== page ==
On tonight’s Newsnight, tomorrow on BBC World (outside UK -available here pt1 pt2 pt3), and on Saturday on BBC news (UK), we will hear the BBC tell the absolutely shocking story of people who have been raped, sexually abused, and tortured by the Sri Lankan Army as recently as last year.
We will hear the story of Nandini who was gang raped, Ravi who was tortured and forced to perform sexual acts, and Siva who was sadistically abused with barbed wire.
But it seems that is merely the tip of the iceberg. After all the BBC reported on another similar case last week, and ITV reported on another similar case the week before. Frances Harrison wrote up a similar case for Granta the week before. Roma Tearne wrote up a similar case in March. Human Rights Watch published 75 case studies earlier this year. And, as the Minority Rights Group reported, it is likely that many more go unreported.
But in addition to all the horror stories there are other, perhaps more important, stories of brave victims who – despite everything they have endured – are starting to build a new life.
Many of the people on tonight’s documentary – including Nandini, Ravi, and Siva – and and many more not featured on screen, are bravely and quietly putting their lives back together. Many of them are doing it in the UK. And some of them need your help.
A firm of solicitors we work with currently have 12 clients who are Sri Lankan rape survivors. They have asked not to be named so that this information isn’t used to help track down the people in the film. Several of their clients appeared on tonight’s documentary. All of them have applied for asylum in the UK. In order to get asylum they need to provide forensic evidence of their abuse. The NHS doctors that are treating them provide some basic reporting, but it is often not enough.
What is really needed is independent forensic evidence which they can submit in support of their asylum applications – so that they can acquire the security which comes from having refugee status. These reports could also form the basis of future war crimes prosecutions.
But high quality independent forensic examinations are expensive. Most independent experts charge £650 for an evaluation, and the highest quality reports cost £900. Many of the people who need these reports doing fled to the UK in only the clothes they were wearing and simply do not have the funds to pay for this service.
That is why we are appealing to you to help raise £10,000 to provide independent forensic reports for 12 victims – including several of the men and women interviewed by the BBC.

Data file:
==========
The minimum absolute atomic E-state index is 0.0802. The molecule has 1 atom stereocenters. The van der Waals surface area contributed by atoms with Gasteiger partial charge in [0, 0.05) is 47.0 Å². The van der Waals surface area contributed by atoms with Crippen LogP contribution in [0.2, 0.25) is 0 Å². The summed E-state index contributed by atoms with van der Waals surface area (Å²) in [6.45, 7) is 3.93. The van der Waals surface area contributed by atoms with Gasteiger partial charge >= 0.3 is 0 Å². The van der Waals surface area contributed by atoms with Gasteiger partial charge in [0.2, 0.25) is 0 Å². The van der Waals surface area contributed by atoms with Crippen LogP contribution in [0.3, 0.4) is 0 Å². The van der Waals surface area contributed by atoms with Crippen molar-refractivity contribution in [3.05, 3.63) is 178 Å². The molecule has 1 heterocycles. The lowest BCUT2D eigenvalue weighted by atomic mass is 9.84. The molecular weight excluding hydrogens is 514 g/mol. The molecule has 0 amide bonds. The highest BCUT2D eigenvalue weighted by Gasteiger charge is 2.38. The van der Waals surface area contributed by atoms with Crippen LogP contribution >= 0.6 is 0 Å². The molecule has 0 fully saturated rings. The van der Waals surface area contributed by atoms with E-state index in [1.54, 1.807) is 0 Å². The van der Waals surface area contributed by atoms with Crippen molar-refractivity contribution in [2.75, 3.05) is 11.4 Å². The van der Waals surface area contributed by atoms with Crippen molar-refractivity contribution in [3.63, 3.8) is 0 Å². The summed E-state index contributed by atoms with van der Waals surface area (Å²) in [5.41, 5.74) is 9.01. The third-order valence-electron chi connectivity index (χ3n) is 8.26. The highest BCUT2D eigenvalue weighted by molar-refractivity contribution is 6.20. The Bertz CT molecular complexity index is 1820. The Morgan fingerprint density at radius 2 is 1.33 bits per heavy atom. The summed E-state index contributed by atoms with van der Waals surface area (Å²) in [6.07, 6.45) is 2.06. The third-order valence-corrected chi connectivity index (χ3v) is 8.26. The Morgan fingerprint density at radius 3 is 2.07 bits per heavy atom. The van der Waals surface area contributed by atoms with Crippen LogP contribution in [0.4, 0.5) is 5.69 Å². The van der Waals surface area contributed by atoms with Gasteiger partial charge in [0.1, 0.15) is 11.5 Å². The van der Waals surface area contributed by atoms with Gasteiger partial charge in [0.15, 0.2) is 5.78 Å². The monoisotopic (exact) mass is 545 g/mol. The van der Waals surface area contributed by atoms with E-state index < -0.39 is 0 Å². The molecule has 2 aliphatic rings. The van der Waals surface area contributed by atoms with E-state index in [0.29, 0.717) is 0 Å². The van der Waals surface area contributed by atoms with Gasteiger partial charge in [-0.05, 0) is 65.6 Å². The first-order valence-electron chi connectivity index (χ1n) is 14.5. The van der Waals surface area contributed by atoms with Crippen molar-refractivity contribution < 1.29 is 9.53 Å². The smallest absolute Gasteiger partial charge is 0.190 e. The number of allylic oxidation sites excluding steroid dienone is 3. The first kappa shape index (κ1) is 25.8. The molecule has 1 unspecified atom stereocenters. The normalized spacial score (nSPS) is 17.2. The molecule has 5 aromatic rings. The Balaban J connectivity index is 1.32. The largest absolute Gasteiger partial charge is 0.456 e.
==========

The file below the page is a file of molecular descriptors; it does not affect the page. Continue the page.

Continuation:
In most cases these forensic reports have already been commissioned on credit, and so this money will largely be used to offset the financial hardship caused by paying for these reports. If we cannot raise that amount the solicitors will means test the amount we do get, so that the most needing and deserving cases will receive the funds. So please do give what you can. Every penny will help.
The best way to send money is via Paypal. It is safe, fast, and can be completely anonymous. Just click this button:
…. and give what you can.
And if you are interested in supporting people like Nandini, Ravi and Siva in other ways then please give us a call. We are on +44 207 324 4677 and would be happy to talk to you about other ways in which you can help.
These people are incredibly strong, and many of them are now building happy lives. They do not need your pity but some of them do need your support. Please help.
The Sri Lanka Campaign
The small print:
All donations will be spent in line with our donations policy: If we are unable to use your contribution for the purpose you specify, either because of oversubscription or for another unforeseen reason, it is our policy to use your contribution to support further campaigning in the area concerned or other critical global campaigns. Approximately 80% of funds donated via this appeal goes directly into funding witnesses to rights violations in telling their story. The other 20% goes to important organizational needs like management, fundraising, legal advice, accounting support, and infrastructure, all of which are vital to effective campaigning.